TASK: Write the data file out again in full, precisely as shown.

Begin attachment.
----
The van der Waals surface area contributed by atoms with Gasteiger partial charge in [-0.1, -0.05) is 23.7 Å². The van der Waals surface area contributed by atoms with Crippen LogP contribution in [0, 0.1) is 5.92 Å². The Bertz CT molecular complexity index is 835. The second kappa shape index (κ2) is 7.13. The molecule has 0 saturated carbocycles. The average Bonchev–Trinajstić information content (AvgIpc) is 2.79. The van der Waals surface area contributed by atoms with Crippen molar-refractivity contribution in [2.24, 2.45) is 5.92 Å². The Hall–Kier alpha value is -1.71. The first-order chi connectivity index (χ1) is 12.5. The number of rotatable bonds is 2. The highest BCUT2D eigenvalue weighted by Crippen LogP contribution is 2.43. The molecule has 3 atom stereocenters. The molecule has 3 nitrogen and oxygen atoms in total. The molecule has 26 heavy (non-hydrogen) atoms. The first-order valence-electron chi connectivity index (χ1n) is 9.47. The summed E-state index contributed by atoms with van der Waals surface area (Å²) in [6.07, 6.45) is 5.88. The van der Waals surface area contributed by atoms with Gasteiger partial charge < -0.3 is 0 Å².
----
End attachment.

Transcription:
The van der Waals surface area contributed by atoms with Gasteiger partial charge in [-0.1, -0.05) is 23.7 Å². The van der Waals surface area contributed by atoms with Crippen LogP contribution in [0, 0.1) is 5.92 Å². The Bertz CT molecular complexity index is 835. The second kappa shape index (κ2) is 7.13. The molecule has 0 saturated carbocycles. The average Bonchev–Trinajstić information content (AvgIpc) is 2.79. The van der Waals surface area contributed by atoms with Crippen molar-refractivity contribution in [2.24, 2.45) is 5.92 Å². The Hall–Kier alpha value is -1.71. The first-order chi connectivity index (χ1) is 12.5. The number of rotatable bonds is 2. The highest BCUT2D eigenvalue weighted by Crippen LogP contribution is 2.43. The molecule has 3 atom stereocenters. The molecule has 3 nitrogen and oxygen atoms in total. The molecule has 26 heavy (non-hydrogen) atoms. The first-order valence-electron chi connectivity index (χ1n) is 9.47. The summed E-state index contributed by atoms with van der Waals surface area (Å²) in [6.07, 6.45) is 5.88. The van der Waals surface area contributed by atoms with Gasteiger partial charge < -0.3 is 0 Å².